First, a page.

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CCCCXXXVII.

THE POWER OF FAITH.

St. Mark xi. 20-26.

And in the morning, as they passed by, they saw the fig tree dried up from the roots. And Peter calling to remembrance saith unto him, Master, behold, the fig tree which thou cursedst is withered away. And Jesus answering saith unto them, Have faith in God. For verily I say unto you, That whosoever shall say unto this mountain, Be thou removed, and be thou cast into the sea; and shall not doubt in his heart, but shall believe that those things which he saith shall come to pass; he shall have whatsoever he saith. Therefore I say unto you, What things soever ye desire, when ye pray, believe that ye receive them, and ye shall have them. And when ye stand praying, forgive, if ye have ought against any: that your Father also which is in heaven may forgive you your trespasses. But if ye do not forgive, neither will your Father which is in heaven forgive your trespasses.

His Disciples had heard what their Lord had said to the fruitless, leafy tree,' but they returned that evening to Bethany at too late an hour to note the effect that followed. St. Matthew, connecting cause with effect, "concerned for the inner idea," tells the whole story at once, and hastens on to the end, "omitting circumstances which came between." 3 From his account we learn what followed, while the Lord with His Disciples pursues the path to Jerusalem. The sentence is passed. The Judge leaves the judgment seat. The Court is cleared. Straightway "a shuddering fear "4 runs through all its leaves. They drop as in the end of autumn; those leaves it put forth so bravely, as though this were all that was required of it. It is smitten root and branch; "at Thy rebuke, O Lord, at the blasting of the

1 St. Mark xi. 14, p. 194 above. Abp. Trench.

3 Bp. Wordsworth.

Abp. Trench, who seems to have in mind the sensation of Sinon, Vir. Æn. ii. 120.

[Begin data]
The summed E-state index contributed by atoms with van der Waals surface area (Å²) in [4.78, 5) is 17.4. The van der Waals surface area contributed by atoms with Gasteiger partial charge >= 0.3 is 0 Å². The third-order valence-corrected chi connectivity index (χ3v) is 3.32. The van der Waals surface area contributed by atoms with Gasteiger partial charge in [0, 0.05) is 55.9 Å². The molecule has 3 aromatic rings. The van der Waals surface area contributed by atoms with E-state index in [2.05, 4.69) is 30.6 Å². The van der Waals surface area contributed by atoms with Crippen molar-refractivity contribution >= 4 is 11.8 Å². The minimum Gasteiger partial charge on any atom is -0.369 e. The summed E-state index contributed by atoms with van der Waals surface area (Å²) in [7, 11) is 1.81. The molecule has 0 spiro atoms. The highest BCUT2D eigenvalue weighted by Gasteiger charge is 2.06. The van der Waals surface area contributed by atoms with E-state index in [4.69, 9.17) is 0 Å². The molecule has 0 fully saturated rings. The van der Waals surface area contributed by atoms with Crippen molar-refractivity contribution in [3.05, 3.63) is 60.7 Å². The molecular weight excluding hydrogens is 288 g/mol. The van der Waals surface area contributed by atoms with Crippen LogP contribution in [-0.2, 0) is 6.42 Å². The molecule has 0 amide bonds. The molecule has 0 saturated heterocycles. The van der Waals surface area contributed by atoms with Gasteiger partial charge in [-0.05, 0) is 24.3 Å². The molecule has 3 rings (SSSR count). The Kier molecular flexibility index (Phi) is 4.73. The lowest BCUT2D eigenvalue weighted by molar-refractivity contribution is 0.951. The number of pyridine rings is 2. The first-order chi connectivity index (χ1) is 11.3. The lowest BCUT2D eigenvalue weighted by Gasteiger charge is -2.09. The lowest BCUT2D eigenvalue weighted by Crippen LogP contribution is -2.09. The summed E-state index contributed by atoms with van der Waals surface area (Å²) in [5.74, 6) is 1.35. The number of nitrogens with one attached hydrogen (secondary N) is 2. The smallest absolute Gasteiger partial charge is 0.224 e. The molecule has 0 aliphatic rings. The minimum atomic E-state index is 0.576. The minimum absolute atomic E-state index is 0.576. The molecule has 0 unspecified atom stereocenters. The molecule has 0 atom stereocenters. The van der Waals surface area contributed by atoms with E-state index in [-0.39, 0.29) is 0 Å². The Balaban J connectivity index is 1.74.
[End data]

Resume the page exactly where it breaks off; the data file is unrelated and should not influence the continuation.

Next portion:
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breath of Thy displeasure." And "yet this barren fig-tree, withered by Christ's word, bears fruit for ever in the garden of Holy Scripture, by the warning it gives." As this figtree which failed of fruit presently lost even its leaves, so shall all hypocrites be unmasked. There shall not be left so much as a leaf to hide their lack of fruit. So was it with that Jewish Church of old. They had no fruit to show, and so the fig-leaves in which they gloried, and with which, Adam-like, they sought to cover their spiritual nakedness, even these were withered. All the glories of their state fell like autumn leaves. Their religion was thus represented. It was foliage without fruit. It all went to leaf. Like this tree "beguiling the hungry passer-by to quit the road and come and look for fruit, and then baulking him with barrenness." The Disciples, we find, marvelled that a tree they had lately seen looking so luxuriant should so soon be withered away. But Peter calls to remembrance what all had heard the day before, and seems to ask his Master for explanation. The Lord leaves the parabolic miracle to speak for itself. It proclaims its own moral. This former lesson of faith is the only one He now expressly draws from it; adding those words concerning prayer so closely connected